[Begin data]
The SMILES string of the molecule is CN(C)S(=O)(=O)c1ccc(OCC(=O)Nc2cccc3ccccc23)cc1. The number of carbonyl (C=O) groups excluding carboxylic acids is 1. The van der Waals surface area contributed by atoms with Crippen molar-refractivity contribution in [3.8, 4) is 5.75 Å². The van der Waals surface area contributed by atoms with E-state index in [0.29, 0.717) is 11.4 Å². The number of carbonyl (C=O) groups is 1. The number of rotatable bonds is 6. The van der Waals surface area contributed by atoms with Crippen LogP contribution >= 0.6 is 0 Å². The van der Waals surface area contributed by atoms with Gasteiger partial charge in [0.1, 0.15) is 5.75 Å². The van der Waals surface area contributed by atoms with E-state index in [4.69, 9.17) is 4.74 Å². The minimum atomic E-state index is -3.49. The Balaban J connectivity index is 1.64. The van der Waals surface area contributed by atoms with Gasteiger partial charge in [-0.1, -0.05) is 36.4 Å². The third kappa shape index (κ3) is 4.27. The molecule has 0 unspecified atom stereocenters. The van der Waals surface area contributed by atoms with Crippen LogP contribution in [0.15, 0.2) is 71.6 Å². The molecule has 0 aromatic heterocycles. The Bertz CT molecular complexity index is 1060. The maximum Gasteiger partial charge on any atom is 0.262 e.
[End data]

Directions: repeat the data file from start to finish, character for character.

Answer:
The SMILES string of the molecule is CN(C)S(=O)(=O)c1ccc(OCC(=O)Nc2cccc3ccccc23)cc1. The number of carbonyl (C=O) groups excluding carboxylic acids is 1. The van der Waals surface area contributed by atoms with Crippen molar-refractivity contribution in [3.8, 4) is 5.75 Å². The van der Waals surface area contributed by atoms with E-state index in [0.29, 0.717) is 11.4 Å². The number of carbonyl (C=O) groups is 1. The number of rotatable bonds is 6. The van der Waals surface area contributed by atoms with Crippen LogP contribution >= 0.6 is 0 Å². The van der Waals surface area contributed by atoms with Gasteiger partial charge in [0.1, 0.15) is 5.75 Å². The van der Waals surface area contributed by atoms with E-state index in [4.69, 9.17) is 4.74 Å². The minimum atomic E-state index is -3.49. The Balaban J connectivity index is 1.64. The van der Waals surface area contributed by atoms with Gasteiger partial charge in [-0.1, -0.05) is 36.4 Å². The third kappa shape index (κ3) is 4.27. The molecule has 0 unspecified atom stereocenters. The van der Waals surface area contributed by atoms with Crippen LogP contribution in [0.15, 0.2) is 71.6 Å². The molecule has 0 aromatic heterocycles. The Bertz CT molecular complexity index is 1060. The maximum Gasteiger partial charge on any atom is 0.262 e.